Patna, Sept. 11: Superstition or a cover-up in the guise of superstition, no one can tell for sure. But doctors at the city’s much-anticipated health hub have invoked “higher powers” even before starting medical operations.
The Jai Prakash Narayan All India Institute of Medical Sciences (JPNAIIMS) in the state capital, which is about to start the MBBS course from the current academic session, has deferred its classes by 10 days because no “auspicious” activity can be started during malmas.
The classes of the first year MBBS batch — consisting of 50 students — will now commence from September 25 instead of September 15, as decided earlier.
Malmas — literally meaning impure month according to the Hindu lunar calendar — is the thirteenth month that falls every three years and is considered inauspicious for beginning anything new or significant.
This year, the period started on August 18 and will end on September 16.
Dr G.K. Singh, director, JPNAIIMS, told The Telegraph: “The classes were to begin from September 15 but we decided to postpone it by a few days due to the ongoing malmas period. Parents of many students approached me saying this date was inappropriate for such a grand initiative. Since it’s a question of their career, we had to take care of their sentiments and we decided accordingly.”
The decision was taken at the institute level and a letter intimating the changes in the day of the start of academic activities was sent to the Union health ministry, which is funding the construction of the health hub.
Singh said JPNAIIMS is an autonomous institution and such decisions could be taken at a local level.
“We are a university of our own and can take decisions like this. Besides, deferring classes by 10 days will not really hamper studies and the loss can be made up in a few days’ time,” said Singh, defending his decision.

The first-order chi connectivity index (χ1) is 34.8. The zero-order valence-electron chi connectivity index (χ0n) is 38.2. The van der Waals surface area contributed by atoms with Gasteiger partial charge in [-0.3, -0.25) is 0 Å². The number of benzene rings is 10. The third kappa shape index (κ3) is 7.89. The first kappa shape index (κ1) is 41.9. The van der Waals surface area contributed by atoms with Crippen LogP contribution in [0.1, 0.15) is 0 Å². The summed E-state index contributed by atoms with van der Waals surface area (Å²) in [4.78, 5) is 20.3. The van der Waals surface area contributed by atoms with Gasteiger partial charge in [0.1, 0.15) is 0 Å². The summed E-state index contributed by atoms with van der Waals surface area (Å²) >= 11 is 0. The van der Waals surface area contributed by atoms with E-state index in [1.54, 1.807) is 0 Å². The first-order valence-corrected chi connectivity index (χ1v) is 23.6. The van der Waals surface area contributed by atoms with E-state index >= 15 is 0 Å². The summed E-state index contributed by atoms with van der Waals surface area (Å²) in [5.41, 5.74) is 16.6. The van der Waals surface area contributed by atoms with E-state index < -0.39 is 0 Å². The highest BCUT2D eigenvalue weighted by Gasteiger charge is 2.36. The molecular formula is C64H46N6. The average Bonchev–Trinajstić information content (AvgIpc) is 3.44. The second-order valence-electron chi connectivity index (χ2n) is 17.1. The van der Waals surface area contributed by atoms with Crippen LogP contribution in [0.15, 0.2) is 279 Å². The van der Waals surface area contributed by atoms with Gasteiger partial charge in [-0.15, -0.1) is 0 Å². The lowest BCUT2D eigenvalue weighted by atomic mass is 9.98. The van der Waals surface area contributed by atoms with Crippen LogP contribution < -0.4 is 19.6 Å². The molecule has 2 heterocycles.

Though Singh stressed that the institute was prepared to start the classes, many have raised questions, saying an institute like JPNAIIMS should not send out a wrong message to society by following such superstitious and religion-specific practices.
“I personally follow and believe in many Hindu practices but cannot imagine that a government institute will do something like this. First of all, it is strictly a Hindu practice and an institute should be beyond all this. I doubt that they have come up with the excuse just to delay classes because they are not ready to start the academic programme yet and are buying time,” said Dr Himanshu Roy, a leading Patna-based medical professional.
“Auspicious times have no place in modern medicine,” said Sanjay Pai, a medical doctor on the board of the Indian Journal of Medical Ethics. “If the inauguration of a hospital is delayed, it could potentially cause harm to some patients. We sometimes hear of doctors performing Caesarian sections at auspicious times — all this is rubbish,” Pai said.
Even priests said that while such considerations were common in personal and family conducts, government agencies and institutions following such practices was unheard of.
“This period is not good for doing anything new and significant but I have not heard government institutions giving so much importance to such factors,” said Buddhan Ojha, a priest at Radha-Krishn temple at Buddha Ghat.